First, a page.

The game turned out to be a pike slug fest (with a side dish of elephant and general), while on the respective right flanks the cavalry broke through. I initiated contact in the center when I charged a pike unit with Lysimachos himself attached into the elephant who got some help from Antigonos himself. Over the next few moves, while the generals were hitting each other over the head with pike and tusk, the rest of the phalanxes got into contact with each other as well.

On my right flank, my cavalry swept through some light troops (ably helped by the rightmost of the pike units), subsequently disdainfully ignored some skirmishing light horse (a bit of a stretch, that, as said light horse managed to kill one of my cavalry by way of a sneaky flank attack), only to run up against Alan's reserve cavalry. Drat.

The Antigonid cavalry, on the other hand, also broke through on the other flank and I had no reserves to stop them (bad general!). My flight forward with the pike was partly to increase the distance Alan's cavalry had to travel to reach their rear, but the Antigonid cavalry did reach the rear of my pike line in the end.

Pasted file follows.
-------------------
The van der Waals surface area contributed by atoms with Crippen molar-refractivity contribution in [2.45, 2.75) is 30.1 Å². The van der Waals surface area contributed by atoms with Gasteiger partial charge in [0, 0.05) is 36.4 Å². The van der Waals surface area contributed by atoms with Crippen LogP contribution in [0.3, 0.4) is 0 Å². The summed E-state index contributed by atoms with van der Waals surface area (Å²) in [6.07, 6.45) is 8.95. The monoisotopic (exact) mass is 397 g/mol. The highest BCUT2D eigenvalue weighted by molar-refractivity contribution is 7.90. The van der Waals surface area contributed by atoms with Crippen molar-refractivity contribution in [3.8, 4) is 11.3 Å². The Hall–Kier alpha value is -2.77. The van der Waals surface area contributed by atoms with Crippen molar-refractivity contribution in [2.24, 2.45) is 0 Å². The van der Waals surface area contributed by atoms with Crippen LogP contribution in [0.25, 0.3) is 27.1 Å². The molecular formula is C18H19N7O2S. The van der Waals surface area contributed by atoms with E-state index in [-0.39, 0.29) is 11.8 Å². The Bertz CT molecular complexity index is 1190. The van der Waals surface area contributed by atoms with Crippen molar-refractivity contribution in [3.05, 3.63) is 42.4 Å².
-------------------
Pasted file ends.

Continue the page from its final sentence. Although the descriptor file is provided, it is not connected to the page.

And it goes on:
Luckily, while I did lose one pike unit to the marauding Antigonid cavalry, I managed to kill four of Alan's key units before he did so to me (but only just, as the last die roll of the last turn decided which of us would win), so it was a Lysimachid victory after all!

Again, Armati proved itself to be a very good game that gives historical results (not that I would recognise a historical result in this period, of course) and was very tense and exciting till the end in this case.